Protests erupted in Karnataka on Friday following the release of Cauvery river water to Tamil Nadu late Thursday and a crucial meeting was on in New Delhi to decide the quantum of water needed by the two states for the remaining part of this month.
Karnataka released the water to avoid
contempt of court as the Supreme Court had directed the state on Wednesday to give Tamil Nadu daily 10,000 cusecs of Cauvery water till Sunday.
On the court's direction, the Cauvery Monitoring Committee (CMC) met in the national capital to work out the water needs of the two states in view of vast divergence in their claims.
The apex court had also directed the CMC, comprising union water resources secretary and chief secretaries of Karnataka, Tamil Nadu, Kerala and Puducherry, to submit a report to it Monday on its decision. Hence, the CMC decision is crucial for both the states.
Karnataka chief minister Jagadish Shettar, who flew to New Delhi on Friday morning to plead the state's case with the central government, met union water resources minister Harish Rawat and briefed him on the difficulty the state would face if more water is released to Tamil Nadu.
"We explained to the minister the serious drought situation, lack of water in our reservoirs and our requirement," Shettar told reporters after the meeting.
The water issue release disrupted Karnataka assembly proceedings as the opposition Congress and Janata Dal-Secular members staged a 'dharna' (protest) against release of water by the Bharatiya Janata Party government.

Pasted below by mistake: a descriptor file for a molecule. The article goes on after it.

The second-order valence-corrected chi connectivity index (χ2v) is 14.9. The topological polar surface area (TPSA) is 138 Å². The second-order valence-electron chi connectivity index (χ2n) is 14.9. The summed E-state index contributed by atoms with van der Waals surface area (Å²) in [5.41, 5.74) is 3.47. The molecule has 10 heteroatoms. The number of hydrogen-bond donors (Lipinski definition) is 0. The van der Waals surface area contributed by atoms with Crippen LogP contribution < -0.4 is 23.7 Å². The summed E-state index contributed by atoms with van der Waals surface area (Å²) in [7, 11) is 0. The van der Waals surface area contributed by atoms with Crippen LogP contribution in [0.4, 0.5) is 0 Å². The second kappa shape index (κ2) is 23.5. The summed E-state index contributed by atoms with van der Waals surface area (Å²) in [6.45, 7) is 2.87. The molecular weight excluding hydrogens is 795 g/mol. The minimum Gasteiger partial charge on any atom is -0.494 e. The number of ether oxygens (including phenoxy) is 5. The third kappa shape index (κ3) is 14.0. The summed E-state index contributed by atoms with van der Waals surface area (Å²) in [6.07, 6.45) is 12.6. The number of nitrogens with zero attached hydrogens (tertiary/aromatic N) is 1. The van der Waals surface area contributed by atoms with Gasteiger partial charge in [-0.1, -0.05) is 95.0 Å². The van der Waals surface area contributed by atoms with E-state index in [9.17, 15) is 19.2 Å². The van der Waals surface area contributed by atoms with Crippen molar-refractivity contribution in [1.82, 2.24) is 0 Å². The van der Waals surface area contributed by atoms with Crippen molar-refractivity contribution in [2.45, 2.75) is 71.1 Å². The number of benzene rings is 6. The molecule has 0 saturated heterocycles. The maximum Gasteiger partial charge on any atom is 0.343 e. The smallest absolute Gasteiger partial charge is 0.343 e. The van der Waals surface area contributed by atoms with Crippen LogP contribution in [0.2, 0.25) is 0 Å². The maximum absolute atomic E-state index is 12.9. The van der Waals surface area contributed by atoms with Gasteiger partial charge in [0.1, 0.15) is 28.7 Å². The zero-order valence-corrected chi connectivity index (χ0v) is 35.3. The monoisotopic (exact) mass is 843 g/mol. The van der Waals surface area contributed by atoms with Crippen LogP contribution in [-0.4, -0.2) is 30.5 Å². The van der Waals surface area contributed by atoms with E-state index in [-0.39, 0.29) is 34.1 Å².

The protest forced speaker K.G. Bopaiah to briefly adjourn the house. However, with the two parties resuming 'dharna' after the house re-assembled, Bopaiah adjourned it for the day.
The two parties have been demanding that the state should not release water and the government should be ready to face contempt of court to protect the interests of farmers in the Cauvery belt area of the state.
The Cauvery belt in the state witnessed protests by farmers and Kannada activists for the second day Friday.
Farmers' organizations have called for a shut-down of Mandya, about 80 km from Bangalore and a hotbed of agitation, if Cauvery water is to be released to Tamil Nadu while Karnataka faces drought.
Heavy security has been arranged at Krishnaraja Sagar (KRS) reservoir in Mandya district from where Cauvery water is being released to Tamil Nadu.
Vehicular movement between Karnataka and Tamil Nadu has been stopped on the border of Chamarajanagar district in Karnataka, police said. Chamarajanagar is about 200 km from Bangalore.
Karnataka has been pleading with the court as well as the central and Tamil Nadu governments that it is not in a position to spare water in view of the severe drought in the state this year.
However, Tamil Nadu is also making a strong case for water to save paddy crops in its Cauvery belt.
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